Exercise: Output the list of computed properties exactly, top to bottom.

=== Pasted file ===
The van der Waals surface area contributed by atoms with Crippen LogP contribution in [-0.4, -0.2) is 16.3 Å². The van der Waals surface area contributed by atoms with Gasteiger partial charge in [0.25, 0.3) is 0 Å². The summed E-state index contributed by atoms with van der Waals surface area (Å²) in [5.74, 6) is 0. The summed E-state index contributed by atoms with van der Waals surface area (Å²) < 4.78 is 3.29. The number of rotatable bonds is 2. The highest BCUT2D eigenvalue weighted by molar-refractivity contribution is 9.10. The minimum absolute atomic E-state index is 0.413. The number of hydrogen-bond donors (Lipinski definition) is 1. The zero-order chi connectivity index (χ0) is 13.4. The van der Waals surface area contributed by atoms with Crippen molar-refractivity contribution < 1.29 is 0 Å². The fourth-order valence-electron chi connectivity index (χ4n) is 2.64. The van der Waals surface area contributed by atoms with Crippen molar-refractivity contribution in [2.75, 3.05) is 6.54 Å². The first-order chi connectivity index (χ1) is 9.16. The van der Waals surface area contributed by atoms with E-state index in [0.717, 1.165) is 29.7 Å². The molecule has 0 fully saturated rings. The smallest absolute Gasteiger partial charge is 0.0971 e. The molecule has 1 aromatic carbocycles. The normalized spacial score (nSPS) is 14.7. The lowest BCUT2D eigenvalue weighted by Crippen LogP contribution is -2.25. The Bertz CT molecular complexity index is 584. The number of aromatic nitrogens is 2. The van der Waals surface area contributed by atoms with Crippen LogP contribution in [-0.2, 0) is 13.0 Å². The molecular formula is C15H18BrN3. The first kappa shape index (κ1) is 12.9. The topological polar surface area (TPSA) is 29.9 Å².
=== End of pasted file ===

The van der Waals surface area contributed by atoms with Crippen LogP contribution in [-0.4, -0.2) is 16.3 Å². The van der Waals surface area contributed by atoms with Gasteiger partial charge in [0.25, 0.3) is 0 Å². The summed E-state index contributed by atoms with van der Waals surface area (Å²) in [5.74, 6) is 0. The summed E-state index contributed by atoms with van der Waals surface area (Å²) < 4.78 is 3.29. The number of rotatable bonds is 2. The highest BCUT2D eigenvalue weighted by molar-refractivity contribution is 9.10. The minimum absolute atomic E-state index is 0.413. The number of hydrogen-bond donors (Lipinski definition) is 1. The zero-order chi connectivity index (χ0) is 13.4. The van der Waals surface area contributed by atoms with Crippen molar-refractivity contribution < 1.29 is 0 Å². The fourth-order valence-electron chi connectivity index (χ4n) is 2.64. The van der Waals surface area contributed by atoms with Crippen molar-refractivity contribution in [2.75, 3.05) is 6.54 Å². The first-order chi connectivity index (χ1) is 9.16. The van der Waals surface area contributed by atoms with E-state index in [0.717, 1.165) is 29.7 Å². The molecule has 0 fully saturated rings. The smallest absolute Gasteiger partial charge is 0.0971 e. The molecule has 1 aromatic carbocycles. The normalized spacial score (nSPS) is 14.7. The lowest BCUT2D eigenvalue weighted by Crippen LogP contribution is -2.25. The Bertz CT molecular complexity index is 584. The number of aromatic nitrogens is 2. The van der Waals surface area contributed by atoms with Crippen LogP contribution in [-0.2, 0) is 13.0 Å². The molecular formula is C15H18BrN3. The first kappa shape index (κ1) is 12.9. The topological polar surface area (TPSA) is 29.9 Å².